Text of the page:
The cost of building a data centre in Brazil is 40 per cent more than the US, according to Frost & Sullivan analyst, Fernando Belfort.
Belfort was speaking at SAP's Innovation Tour in Brazil, where he claimed that most organisations in Brazil are deciding to outsource their data centre requirements because of the high costs associated with building their own data centres in the country.
Earlier this week, SAP's managing director of Southern Latin America, Diego Dzosan, suggested that as a result of recent revelations about the NSA's involvement in Brazil, SAP will build data centres to ensure that it keeps all of its Brazilian customer data within Brazilian territory; it is currently housed in the US.
But Belfort said that this would be a costly exercise.
"Everything is expensive in Brazil - the cost of land, the hardware, the blade servers, particularly hardware that is tied to the cloud or any new trends," he said.
Belfort claimed that it was a Brazilian cultural factor that makes Brazilian firms want to operate their own data centres.
"If you ask a Brazilian what they want, they would say they want to own a house or a car. But if you ask an American, they say they want to lease a house, or lease a boat. And it's the same in IT, Brazilian people want their own data centre, so when SAP is doing that, they are spot-on but it's very expensive," he said.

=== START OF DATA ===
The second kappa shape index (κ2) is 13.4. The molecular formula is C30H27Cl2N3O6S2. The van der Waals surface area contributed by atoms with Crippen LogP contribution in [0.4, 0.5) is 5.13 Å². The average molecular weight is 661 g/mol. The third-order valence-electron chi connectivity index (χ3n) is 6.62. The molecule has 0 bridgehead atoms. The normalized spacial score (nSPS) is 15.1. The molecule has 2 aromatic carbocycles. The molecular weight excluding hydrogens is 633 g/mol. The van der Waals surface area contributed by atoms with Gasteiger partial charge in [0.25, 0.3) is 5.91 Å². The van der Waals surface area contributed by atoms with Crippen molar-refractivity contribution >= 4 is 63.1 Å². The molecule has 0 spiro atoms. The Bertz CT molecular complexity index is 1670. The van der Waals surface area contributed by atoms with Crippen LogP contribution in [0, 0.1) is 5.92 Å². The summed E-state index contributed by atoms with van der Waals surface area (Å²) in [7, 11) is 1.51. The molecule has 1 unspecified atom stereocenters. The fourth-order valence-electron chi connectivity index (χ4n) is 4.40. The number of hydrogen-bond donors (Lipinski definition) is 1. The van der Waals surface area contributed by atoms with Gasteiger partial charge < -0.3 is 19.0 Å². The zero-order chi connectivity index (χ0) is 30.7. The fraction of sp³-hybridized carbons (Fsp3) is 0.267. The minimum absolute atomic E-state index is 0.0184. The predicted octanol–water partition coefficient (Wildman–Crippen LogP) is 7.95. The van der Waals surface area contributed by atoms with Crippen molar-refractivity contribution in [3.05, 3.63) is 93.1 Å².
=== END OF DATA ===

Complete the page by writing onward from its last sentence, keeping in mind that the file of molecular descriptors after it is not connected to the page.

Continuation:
"They probably don't have one at the moment because it's so expensive. You have to have an enormous amount of clients for it to be worth it," he added.
Belfort said that it is a challenge for the Brazilian government to overcome if the country is to capitalise on its booming IT market.
He went on to say that currently, data centre providers have to tick many boxes for customers, and therefore they do their best to be compliant with local and national laws regarding data protection.
"In Brazil, we don't have as many IT compliance [requirements], but companies want to be compliant because their clients want to see certificates and all of the service level agreements," he said.
The issue of data, data centres and data privacy was brought to the fore in Brazil recently after leaked US National Security Agency documents indicated that the US had spied on both the government and flagship oil company Petrobras.
The leaked documents provoked a vociferous response from Brazilian president Dilma Rousseff, while Petrobras accused the US of engaging in industrial espionage.
Belfort said that the minister of science in Brazil has told the public that Brazil will have much stronger rules to ensure that data is kept within the South American country.